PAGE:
I first met Rob when I was 20 years old. I was told through mutual friends that I had to meet this young, talented musician. After meeting one afternoon at a Starbuck’s I knew Rob was someone that I wanted to collaborate with as much as possible. Our friendship really grew through the music that we created together in the years to follow. When The Mailroom Barber was created, it was obvious that Rob was destined for success. Aside from possessing a natural talent for his craft, the heart behind The Mailroom Barber was something that I knew that I could stand behind fully. Around this time, I was just beginning to dive into professional videography work. Knowing that we worked well together creatively, Rob and I decided to combine both of our talents and create what became one of my favorite video projects yet: the Trail Tin promotional. Working together is something that comes naturally for the two of us.
Recently Rob and I worked together to create a new video for The Mailroom Barber in which Rob showcases how to use his signature pomade. While editing, I was met with a few new challenges. This video not only had to possess clear, concise images, but it also had to convey a clear, informative message within one minute. It was pretty exciting for me to deliver on a few editing techniques that I don’t get to work with very often. For example, Rob’s marketing materials use a particular color scheme that we always work to match when creating his promotional videos. This means lower saturation, colder temperatures (more blues than oranges) and lower contrast. Rob’s content tends to respond better to this combination of color correction and always looks professional/clean. Color correction comes a bit easier than some of the more technical details of editing. With the opening title shots, I keyframed a blur effect that was synchronized with the titles. Keyframing is you setting when a certain effect begins and ends. This allowed me to better control the blur effect to give the organic opening look that we were shooting for. Another fun challenge was working to stabilize some of the shots that came out a little bit too shaky. I don’t typically use premiere pro’s warp stabilizer effect, but with one shot in particular, it was necessary. Since we chose not to use a tripod to film there was no doubt that some of the shots were going to need a little bit of work. The handheld effect that we were shooting for gave off more of an organic feel rather than commercial, whereas the Trail Tin video was shot with a tripod for the entirety of the promotion. This gave off more of a stable, commercial feel that highlighted a specific product. It was very interesting to see the difference in two completely different styles of video for the same person. After utilizing the warp stabilizer effect, the shot came out nice and smooth.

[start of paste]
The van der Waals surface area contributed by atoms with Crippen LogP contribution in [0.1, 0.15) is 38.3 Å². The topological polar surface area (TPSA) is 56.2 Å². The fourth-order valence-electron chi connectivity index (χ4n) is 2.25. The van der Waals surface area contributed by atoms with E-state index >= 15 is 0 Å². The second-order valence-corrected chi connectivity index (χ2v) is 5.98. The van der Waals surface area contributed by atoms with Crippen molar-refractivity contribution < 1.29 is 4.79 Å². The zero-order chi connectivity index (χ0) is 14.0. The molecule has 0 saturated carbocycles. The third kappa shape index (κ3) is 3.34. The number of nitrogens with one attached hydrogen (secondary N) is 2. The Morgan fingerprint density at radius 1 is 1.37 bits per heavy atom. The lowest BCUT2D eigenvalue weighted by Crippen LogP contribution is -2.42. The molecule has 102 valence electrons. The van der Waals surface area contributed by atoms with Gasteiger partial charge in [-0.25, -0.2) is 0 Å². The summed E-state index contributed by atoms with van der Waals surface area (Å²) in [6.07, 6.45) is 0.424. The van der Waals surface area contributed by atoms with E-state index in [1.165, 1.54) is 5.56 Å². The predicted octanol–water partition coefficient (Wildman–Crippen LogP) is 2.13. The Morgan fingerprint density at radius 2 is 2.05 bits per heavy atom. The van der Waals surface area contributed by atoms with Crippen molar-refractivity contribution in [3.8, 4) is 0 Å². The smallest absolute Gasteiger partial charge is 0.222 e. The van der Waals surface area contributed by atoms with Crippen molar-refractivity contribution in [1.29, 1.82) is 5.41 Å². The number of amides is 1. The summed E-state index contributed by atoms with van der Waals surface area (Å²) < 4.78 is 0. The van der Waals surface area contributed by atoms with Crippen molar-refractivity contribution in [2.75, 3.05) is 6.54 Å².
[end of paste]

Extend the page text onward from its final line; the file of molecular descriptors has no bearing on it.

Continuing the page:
Working with Rob is always a blast. Along with getting to try out new, fun editing techniques, I also get the opportunity to work and spend time with a friend. I’ve been able to watch Rob grow over the years in his business and his personal life. It’s been an honor and a privilege to walk alongside him as he continues to succeed. My goal when working with my clients is to never view them as just a client. I believe that building strong relational foundations with them helps me get a better understanding of what they need and wants when beginning a project. I never want my clients to feel as though they are working with a stranger, so I guarantee that they don’t. Do you enjoy working with someone you’re more familiar with or do you prefer to stay strictly professional?